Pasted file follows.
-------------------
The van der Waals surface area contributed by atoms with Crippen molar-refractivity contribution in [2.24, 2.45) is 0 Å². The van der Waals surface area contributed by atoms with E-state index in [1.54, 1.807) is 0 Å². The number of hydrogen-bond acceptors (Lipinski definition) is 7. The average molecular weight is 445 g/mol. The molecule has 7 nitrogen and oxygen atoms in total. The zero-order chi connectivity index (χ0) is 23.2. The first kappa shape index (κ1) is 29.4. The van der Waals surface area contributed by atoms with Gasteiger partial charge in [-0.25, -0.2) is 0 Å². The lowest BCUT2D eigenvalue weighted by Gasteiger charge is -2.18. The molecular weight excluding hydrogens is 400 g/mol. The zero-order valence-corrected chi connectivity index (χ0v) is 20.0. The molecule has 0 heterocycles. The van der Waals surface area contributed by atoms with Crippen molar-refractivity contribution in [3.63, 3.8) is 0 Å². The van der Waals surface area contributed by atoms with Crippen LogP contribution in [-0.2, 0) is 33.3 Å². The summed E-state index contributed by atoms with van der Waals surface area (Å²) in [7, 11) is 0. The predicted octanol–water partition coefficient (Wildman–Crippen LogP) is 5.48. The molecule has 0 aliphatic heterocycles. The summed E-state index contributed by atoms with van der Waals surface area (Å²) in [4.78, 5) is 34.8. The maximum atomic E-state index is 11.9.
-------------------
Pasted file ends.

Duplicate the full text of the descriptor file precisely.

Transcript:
The van der Waals surface area contributed by atoms with Crippen molar-refractivity contribution in [2.24, 2.45) is 0 Å². The van der Waals surface area contributed by atoms with E-state index in [1.54, 1.807) is 0 Å². The number of hydrogen-bond acceptors (Lipinski definition) is 7. The average molecular weight is 445 g/mol. The molecule has 7 nitrogen and oxygen atoms in total. The zero-order chi connectivity index (χ0) is 23.2. The first kappa shape index (κ1) is 29.4. The van der Waals surface area contributed by atoms with Gasteiger partial charge in [-0.25, -0.2) is 0 Å². The lowest BCUT2D eigenvalue weighted by Gasteiger charge is -2.18. The molecular weight excluding hydrogens is 400 g/mol. The zero-order valence-corrected chi connectivity index (χ0v) is 20.0. The molecule has 0 heterocycles. The van der Waals surface area contributed by atoms with Crippen molar-refractivity contribution in [3.63, 3.8) is 0 Å². The van der Waals surface area contributed by atoms with Crippen LogP contribution in [-0.2, 0) is 33.3 Å². The summed E-state index contributed by atoms with van der Waals surface area (Å²) in [7, 11) is 0. The predicted octanol–water partition coefficient (Wildman–Crippen LogP) is 5.48. The molecule has 0 aliphatic heterocycles. The summed E-state index contributed by atoms with van der Waals surface area (Å²) in [4.78, 5) is 34.8. The maximum atomic E-state index is 11.9.